S. Africa’s Rand Slumps to Four-Year Low as Bank Stocks Plunge

The rand depreciated to the lowest in more than four years against the dollar as foreign investors sold South African bank and retail stocks after profit fell 24 percent at the nation’s biggest provider of unsecured loans.

Shares in African Bank Investments Ltd. plunged as much as 25 percent after the Johannesburg-based lender increased first-half credit-impairment charges by 45 percent. The FTSE/JSE Africa Banks Index sank 3.2 percent, while stocks of retailers who extend consumer credit also declined.

“A lot of questions are being raised about the sustainability of unsecured lending,” Gareth Brickman, a market analyst at ETM Analytics, said by phone from Johannesburg. “Banks and retailers are selling off, and you have to see that working through to the rand.”

South Africa’s currency dropped as much as 0.8 percent to 9.4783 per dollar, the weakest level since April 2009. It traded 0.6 percent down at 9.4551 as of 4:24 p.m. in Johannesburg, bringing its decline in the past eight days to 5 percent, the longest losing streak in a year. Yields on benchmark 10.5 percent bonds due December 2026 rose for a seventh day, adding eight basis points, or 0.08 percentage point, to 6.92 percent.

Foreign investors sold a net 2 billion rand ($211 million) of South African stocks and bonds last week, according to the JSE Ltd., which runs the nation’s stocks and bond exchanges. South Africa’s benchmark stock index dropped as much as 1.6 percent today.

South Africa’s National Treasury and the banking lobby group agreed on Nov. 1 to tighten lending rules after the number of consumers with bad credit rose to a record and the increase in loans not backed by assets led to concern that a credit bubble was developing.

Yield Advantage

The rand’s losing streak comes as precious-metal prices fell, raising concern about economic growth and the nation’s current-account deficit. Gold extended the longest slump in four years, sliding as much as 1.5 percent today to the lowest since April 18. Platinum dropped 1.6 percent to the lowest in almost a month. The metals account for about 20 percent of South Africa’s exports, according to government data for 2012.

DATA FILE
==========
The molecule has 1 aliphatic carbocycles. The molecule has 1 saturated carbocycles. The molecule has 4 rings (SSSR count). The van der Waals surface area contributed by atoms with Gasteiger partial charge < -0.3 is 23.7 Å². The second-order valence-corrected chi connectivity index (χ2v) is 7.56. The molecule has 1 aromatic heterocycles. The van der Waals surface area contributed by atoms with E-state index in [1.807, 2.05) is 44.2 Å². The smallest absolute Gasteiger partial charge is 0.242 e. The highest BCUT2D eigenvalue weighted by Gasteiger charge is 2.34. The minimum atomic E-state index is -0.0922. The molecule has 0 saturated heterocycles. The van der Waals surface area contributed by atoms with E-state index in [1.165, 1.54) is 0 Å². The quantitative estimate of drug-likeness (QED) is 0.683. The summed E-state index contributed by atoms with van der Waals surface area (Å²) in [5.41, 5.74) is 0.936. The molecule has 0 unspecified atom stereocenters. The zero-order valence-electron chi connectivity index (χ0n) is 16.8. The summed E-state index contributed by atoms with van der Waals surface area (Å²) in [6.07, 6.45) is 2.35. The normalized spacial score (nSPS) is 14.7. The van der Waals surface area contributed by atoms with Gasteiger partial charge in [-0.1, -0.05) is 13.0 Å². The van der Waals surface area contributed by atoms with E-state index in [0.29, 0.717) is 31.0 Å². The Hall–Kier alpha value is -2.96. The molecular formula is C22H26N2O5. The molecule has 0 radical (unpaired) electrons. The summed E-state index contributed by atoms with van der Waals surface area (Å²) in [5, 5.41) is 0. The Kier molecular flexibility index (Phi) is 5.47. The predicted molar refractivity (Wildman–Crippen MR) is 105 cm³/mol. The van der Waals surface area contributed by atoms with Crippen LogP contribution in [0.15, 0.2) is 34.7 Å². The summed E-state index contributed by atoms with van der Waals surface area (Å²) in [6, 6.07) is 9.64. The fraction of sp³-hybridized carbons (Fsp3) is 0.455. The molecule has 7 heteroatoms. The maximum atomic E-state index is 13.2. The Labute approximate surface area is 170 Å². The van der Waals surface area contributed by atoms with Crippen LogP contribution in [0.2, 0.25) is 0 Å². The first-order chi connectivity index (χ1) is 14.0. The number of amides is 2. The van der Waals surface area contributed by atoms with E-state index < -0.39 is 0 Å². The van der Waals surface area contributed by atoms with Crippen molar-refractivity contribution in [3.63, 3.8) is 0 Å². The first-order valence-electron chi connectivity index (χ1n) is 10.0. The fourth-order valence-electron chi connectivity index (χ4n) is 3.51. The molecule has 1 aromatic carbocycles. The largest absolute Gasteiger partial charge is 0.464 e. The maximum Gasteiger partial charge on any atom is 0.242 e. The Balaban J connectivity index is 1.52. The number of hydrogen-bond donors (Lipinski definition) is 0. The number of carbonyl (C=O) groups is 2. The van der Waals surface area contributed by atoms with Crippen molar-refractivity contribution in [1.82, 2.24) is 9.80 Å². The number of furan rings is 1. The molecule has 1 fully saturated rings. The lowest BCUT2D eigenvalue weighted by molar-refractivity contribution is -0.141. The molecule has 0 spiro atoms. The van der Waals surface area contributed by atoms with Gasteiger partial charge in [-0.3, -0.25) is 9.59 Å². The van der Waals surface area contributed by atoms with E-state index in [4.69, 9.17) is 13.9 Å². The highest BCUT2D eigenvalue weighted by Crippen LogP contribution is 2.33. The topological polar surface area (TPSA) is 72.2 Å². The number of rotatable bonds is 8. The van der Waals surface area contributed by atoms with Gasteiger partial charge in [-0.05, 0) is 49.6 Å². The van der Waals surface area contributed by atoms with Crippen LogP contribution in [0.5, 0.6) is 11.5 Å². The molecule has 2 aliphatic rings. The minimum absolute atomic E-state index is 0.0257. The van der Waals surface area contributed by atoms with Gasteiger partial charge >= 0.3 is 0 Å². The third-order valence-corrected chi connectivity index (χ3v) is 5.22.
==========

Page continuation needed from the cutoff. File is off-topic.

Above-inflation wage demands by unions in industries ranging from automobile manufacturing to mining may raise costs for producers, cutting profits and reducing export earnings, Ion de Vleeschauwer, the Johannesburg-based chief dealer at Bidvest Bank.

“Commodity currencies including the rand are really showing strain” as metal prices tumble, De Vleeschauwer said by phone. “These wage negotiations are going to put more pressure on commodity producer. That’s a problem for the rand.”

Inflation Slowing

Slowing inflation may give the South African Reserve Bank room to lower borrowing costs, reducing the rand’s yield advantage over the dollar. The central bank has left its benchmark repurchase rate unchanged at 5 percent since a surprise cut in July to support growth in Africa’s biggest economy. The Monetary Policy Committee announces its decision on interest rates on Thursday as lower commodity prices and slowing consumer demand reduce pressure on prices.

“We stick with our long-standing call that the next move from the Reserve Bank will be a cut of 50 basis points by the first quarter of 2014, and think that the chances of this occurring materially earlier have increased,” Bruce Donald, a foreign-exchange strategist at Standard Bank Group Ltd. in Johannesburg, said in e-mailed comments. “It would be fair to suggest that increasing optimism on domestic interest rate prospects has most likely also played a role in rand weakness.”

Inflation probably slowed to 5.7 percent in April from 5.9 percent the previous month, a report may show on Wednesday, according to the median estimate of 19 economists in a Bloomberg survey.

The MPC will leave its repo rate unchanged this week, according to 19 of 20 economists in a Bloomberg survey. Charles Robertson, chief economist at Renaissance Capital Ltd. in London, predicts a 25 basis-point cut.

Forward-rate agreements starting in December are pricing in more than a 50 percent change of a 50 basis-point cut this year, according to Standard Bank. The contracts climbed six basis points today to 4.85 percent, or 28 basis points lower than the Johannesburg Interbank Agreed Rate.

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